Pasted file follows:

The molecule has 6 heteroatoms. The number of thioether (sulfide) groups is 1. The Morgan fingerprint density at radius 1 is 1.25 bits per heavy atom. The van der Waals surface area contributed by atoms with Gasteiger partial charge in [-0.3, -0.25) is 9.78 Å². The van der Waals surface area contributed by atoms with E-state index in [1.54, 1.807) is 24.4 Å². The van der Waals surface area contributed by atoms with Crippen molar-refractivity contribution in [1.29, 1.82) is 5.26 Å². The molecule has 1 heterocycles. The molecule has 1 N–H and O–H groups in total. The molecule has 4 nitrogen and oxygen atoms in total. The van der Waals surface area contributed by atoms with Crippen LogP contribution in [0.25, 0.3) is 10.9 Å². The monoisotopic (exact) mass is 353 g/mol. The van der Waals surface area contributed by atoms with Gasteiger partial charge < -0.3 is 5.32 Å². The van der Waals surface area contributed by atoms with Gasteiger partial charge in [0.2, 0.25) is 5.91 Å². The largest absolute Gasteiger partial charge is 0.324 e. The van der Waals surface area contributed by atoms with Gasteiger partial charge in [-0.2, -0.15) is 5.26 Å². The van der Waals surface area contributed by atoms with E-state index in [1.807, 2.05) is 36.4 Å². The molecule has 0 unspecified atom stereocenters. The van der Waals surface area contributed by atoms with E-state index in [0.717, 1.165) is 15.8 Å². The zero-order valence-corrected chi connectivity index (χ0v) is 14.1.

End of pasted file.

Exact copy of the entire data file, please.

The molecule has 6 heteroatoms. The number of thioether (sulfide) groups is 1. The Morgan fingerprint density at radius 1 is 1.25 bits per heavy atom. The van der Waals surface area contributed by atoms with Gasteiger partial charge in [-0.3, -0.25) is 9.78 Å². The van der Waals surface area contributed by atoms with E-state index in [1.54, 1.807) is 24.4 Å². The van der Waals surface area contributed by atoms with Crippen molar-refractivity contribution in [1.29, 1.82) is 5.26 Å². The molecule has 1 heterocycles. The molecule has 1 N–H and O–H groups in total. The molecule has 4 nitrogen and oxygen atoms in total. The van der Waals surface area contributed by atoms with Crippen LogP contribution in [0.25, 0.3) is 10.9 Å². The monoisotopic (exact) mass is 353 g/mol. The van der Waals surface area contributed by atoms with Gasteiger partial charge < -0.3 is 5.32 Å². The van der Waals surface area contributed by atoms with Gasteiger partial charge in [0.2, 0.25) is 5.91 Å². The largest absolute Gasteiger partial charge is 0.324 e. The van der Waals surface area contributed by atoms with Gasteiger partial charge in [-0.2, -0.15) is 5.26 Å². The van der Waals surface area contributed by atoms with E-state index in [1.807, 2.05) is 36.4 Å². The molecule has 0 unspecified atom stereocenters. The van der Waals surface area contributed by atoms with E-state index in [0.717, 1.165) is 15.8 Å². The zero-order valence-corrected chi connectivity index (χ0v) is 14.1.